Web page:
We continue our journey to learning how to give no f*cks. This book is inspired by Marie Kondo’s The Life-Changing Magic of Tidying Up (obviously), which inspired millions of people to clean up their homes. The author, Sarah Knight, realized that decluttering is about more than just old clothes and unused kitchen appliances; our minds are just as cluttered as our homes. This is about clearing the mind.
So she made a guide to decluttering our mental and emotional lives after we’ve decluttered our physical surroundings. In The Life-Changing Magic of Not Giving a F*ck, she explores the social norms that led us to giving too many f*cks, and outlines steps we can take to reduce that number.
The NotSorry Method
We are overwhelmed by mental clutter and obligations. Do I really need to go to my coworker’s grandmother’s new boyfriend’s niece’s birthday party? Must I really invite my second cousin thrice removed and her entire step-family to my wedding? We often suffer through all the little things that annoy us out of obligation or worry. Worry that people will judge us on what we do or don’t do.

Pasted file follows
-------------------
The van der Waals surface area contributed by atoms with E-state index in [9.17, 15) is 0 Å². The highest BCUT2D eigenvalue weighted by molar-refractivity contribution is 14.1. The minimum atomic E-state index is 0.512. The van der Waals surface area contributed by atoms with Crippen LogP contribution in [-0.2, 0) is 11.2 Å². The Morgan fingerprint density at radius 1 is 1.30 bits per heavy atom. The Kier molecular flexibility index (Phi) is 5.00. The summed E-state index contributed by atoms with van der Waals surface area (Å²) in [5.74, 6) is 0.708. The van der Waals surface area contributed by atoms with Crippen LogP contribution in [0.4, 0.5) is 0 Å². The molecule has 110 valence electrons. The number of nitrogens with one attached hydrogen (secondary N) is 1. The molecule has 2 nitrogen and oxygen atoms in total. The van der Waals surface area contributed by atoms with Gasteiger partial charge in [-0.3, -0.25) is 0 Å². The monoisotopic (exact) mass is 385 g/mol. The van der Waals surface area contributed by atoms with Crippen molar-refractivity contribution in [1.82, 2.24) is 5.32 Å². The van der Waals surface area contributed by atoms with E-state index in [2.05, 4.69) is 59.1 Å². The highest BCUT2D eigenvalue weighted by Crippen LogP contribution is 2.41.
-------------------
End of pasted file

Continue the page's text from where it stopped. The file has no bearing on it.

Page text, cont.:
That’s where the NotSorry Method comes in. It’s a simple two-step program that will help us cut through all the obligations and annoyances, and extricate ourselves from sensitive situations with grace and ease.
Step 1: Decide what you don’t give a f*ck about.
Step 2: Don’t give a f*ck about those things.
These steps are simple, but by no means easy. Step 1 takes a lot of soul-searching, and requires you to be in tune with your values and beliefs. Step 2 is even more difficult; you have to contend with other people, some of whom you care deeply for, and all the guilt they will unleash on you. The core of NotSorry is to be honest, but polite.
People Who Give No F*cks